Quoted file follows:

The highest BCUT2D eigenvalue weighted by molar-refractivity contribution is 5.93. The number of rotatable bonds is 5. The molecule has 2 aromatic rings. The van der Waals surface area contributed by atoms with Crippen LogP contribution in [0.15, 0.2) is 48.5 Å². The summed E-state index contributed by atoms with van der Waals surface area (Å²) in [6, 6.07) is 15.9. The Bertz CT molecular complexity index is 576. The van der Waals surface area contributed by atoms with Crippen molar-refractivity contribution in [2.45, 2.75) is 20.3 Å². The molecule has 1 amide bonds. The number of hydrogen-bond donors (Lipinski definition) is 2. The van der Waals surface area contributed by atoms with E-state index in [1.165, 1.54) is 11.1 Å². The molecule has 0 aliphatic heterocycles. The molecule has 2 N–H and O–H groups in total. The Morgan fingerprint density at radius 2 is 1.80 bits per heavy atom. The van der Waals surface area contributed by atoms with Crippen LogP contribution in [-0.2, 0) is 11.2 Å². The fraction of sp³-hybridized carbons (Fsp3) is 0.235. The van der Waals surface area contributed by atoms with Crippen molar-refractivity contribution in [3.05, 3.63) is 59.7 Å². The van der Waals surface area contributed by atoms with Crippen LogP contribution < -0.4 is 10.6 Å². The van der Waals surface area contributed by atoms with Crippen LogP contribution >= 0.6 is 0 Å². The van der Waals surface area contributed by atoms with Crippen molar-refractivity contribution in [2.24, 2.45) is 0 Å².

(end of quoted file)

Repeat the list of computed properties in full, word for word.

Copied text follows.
The highest BCUT2D eigenvalue weighted by molar-refractivity contribution is 5.93. The number of rotatable bonds is 5. The molecule has 2 aromatic rings. The van der Waals surface area contributed by atoms with Crippen LogP contribution in [0.15, 0.2) is 48.5 Å². The summed E-state index contributed by atoms with van der Waals surface area (Å²) in [6, 6.07) is 15.9. The Bertz CT molecular complexity index is 576. The van der Waals surface area contributed by atoms with Crippen molar-refractivity contribution in [2.45, 2.75) is 20.3 Å². The molecule has 1 amide bonds. The number of hydrogen-bond donors (Lipinski definition) is 2. The van der Waals surface area contributed by atoms with E-state index in [1.165, 1.54) is 11.1 Å². The molecule has 0 aliphatic heterocycles. The molecule has 2 N–H and O–H groups in total. The Morgan fingerprint density at radius 2 is 1.80 bits per heavy atom. The van der Waals surface area contributed by atoms with Crippen LogP contribution in [-0.2, 0) is 11.2 Å². The fraction of sp³-hybridized carbons (Fsp3) is 0.235. The van der Waals surface area contributed by atoms with Crippen molar-refractivity contribution in [3.05, 3.63) is 59.7 Å². The van der Waals surface area contributed by atoms with Crippen LogP contribution < -0.4 is 10.6 Å². The van der Waals surface area contributed by atoms with Crippen LogP contribution >= 0.6 is 0 Å². The van der Waals surface area contributed by atoms with Crippen molar-refractivity contribution in [2.24, 2.45) is 0 Å².